07 December 2014


Phil Hughes.  Mahinda vs Chandrika.  Feguson, Missouri.  Eric Garner. Akai Gurley. US hypocrisy.  Yes-we-can Obama to We-are-blind Obama.  These are all possible headlines for an editorial comment this week.  We go with something else.  Someone else, to be precise. Rukshan Abeywansha.

Our readers will note in this edition of ‘The Nation’ that the cover pages of several supplements, namely FREE, JEANS and LENS are in somber colors; black and white except for the name of the section.  They will notice that the cover story of the section FINE is dedicated to an individual whose name you will not find in Reuters, Al Jazeera, BBC, AFP, AP or any such ‘well-known’ news peddling outfits.  Certain people are not newsworthy.  They are not known. 

We dedicate this space to Rukshan Abeywansha for many reasons.  First and foremost because he was our colleague and clearly the most loved too.  Rukshan struggled for five months after an accident which left him paralyzed neck downwards.  He fought.  He smiled through the fight.  He left us lost and utterly broken.

We dedicate this space to Rukshan because his courage is an example.  So too the way he conducted himself as a professional, colleague, friend and family man.  He had his share of woes and at times it seemed he had more than a fair slice of it all.  It never showed up on his face.  It never intruded on his work.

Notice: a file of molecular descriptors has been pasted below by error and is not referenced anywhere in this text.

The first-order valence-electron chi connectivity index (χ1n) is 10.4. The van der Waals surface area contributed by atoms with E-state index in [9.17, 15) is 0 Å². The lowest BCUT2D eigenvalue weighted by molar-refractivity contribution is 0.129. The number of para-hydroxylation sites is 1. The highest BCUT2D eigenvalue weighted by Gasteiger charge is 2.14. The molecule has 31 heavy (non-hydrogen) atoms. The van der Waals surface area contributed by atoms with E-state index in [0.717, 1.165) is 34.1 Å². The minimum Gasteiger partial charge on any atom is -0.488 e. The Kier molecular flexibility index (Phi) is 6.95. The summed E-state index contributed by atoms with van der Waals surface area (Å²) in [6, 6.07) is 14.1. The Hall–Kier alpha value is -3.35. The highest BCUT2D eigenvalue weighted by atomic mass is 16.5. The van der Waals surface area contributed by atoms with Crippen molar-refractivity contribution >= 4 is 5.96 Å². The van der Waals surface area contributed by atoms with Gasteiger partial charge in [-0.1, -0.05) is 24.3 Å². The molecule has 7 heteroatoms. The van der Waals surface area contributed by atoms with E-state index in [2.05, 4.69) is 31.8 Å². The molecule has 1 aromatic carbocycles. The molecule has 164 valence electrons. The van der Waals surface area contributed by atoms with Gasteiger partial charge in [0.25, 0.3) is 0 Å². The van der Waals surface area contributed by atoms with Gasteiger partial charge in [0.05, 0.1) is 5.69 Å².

We dedicate this space to Rukshan because tragedy should never be measured in the volume of death, the amount of blood, the height of the flame or how unrecognizable landscapes subject to disaster, human-made and otherwise, are.  Grief is personal.  Every death diminishes the near and dear much more than the collective. 

This newspaper does not belong to Rukshan.  It does not belong to his friends, family and colleagues.  This newspaper has a mandate that is larger than grieving about a personal loss.  But this newspaper concerns itself with the human condition.  And the human condition, as the Buddha said, is made of profit-loss, joy-sorrow, praise and blame, fame and discarding.  These, we are told, are best treated with equanimity.  Rukshan demonstrated that he was abundantly endowed with this quality.

We dedicate this space to Rukshan because in the mad rush to find that which is newsworthy, in the excavation of events and processes to find a story, in the scanning of the world for quote and power configuration that can impact many as opposed to few, we often forget or ‘peripheralize’ the ‘little story’, the easily forgotten and eminently forgettable name. 

We dedicate this space to Rukshan Abeywansha because this world is made of Rukshan Abeywanshas in whose names people seek power, wars are declared, countries invaded, foundation stones for buildings laid and reckless, racist police officers shoot or strangle to death black people in the USA. 

We dedicate this space to Rukshan, also, to thank the good human beings who helped Rukshan’s family during his lengthy suffering to secure the treatment required, to pay for it, to be there for the family through it all and in their final hour of anguish. 

We dedicate this space to Rukshan because he, more than anyone else, was acutely aware that the world moves on as it should, forgetting event and personality, tragedy and grief, moving from one bad day to the next, one joy to another. We dedicate this space to Rukshan because he taught us that some small something being added to humanity while all this happens cannot hurt.   

We dedicate this space to Rukshan because in his life and living, in accident and struggle, and even in death, he was able to gift companionship, forge community and educate.   

*The 'Editorial' of 'The Nation', December 7, 2014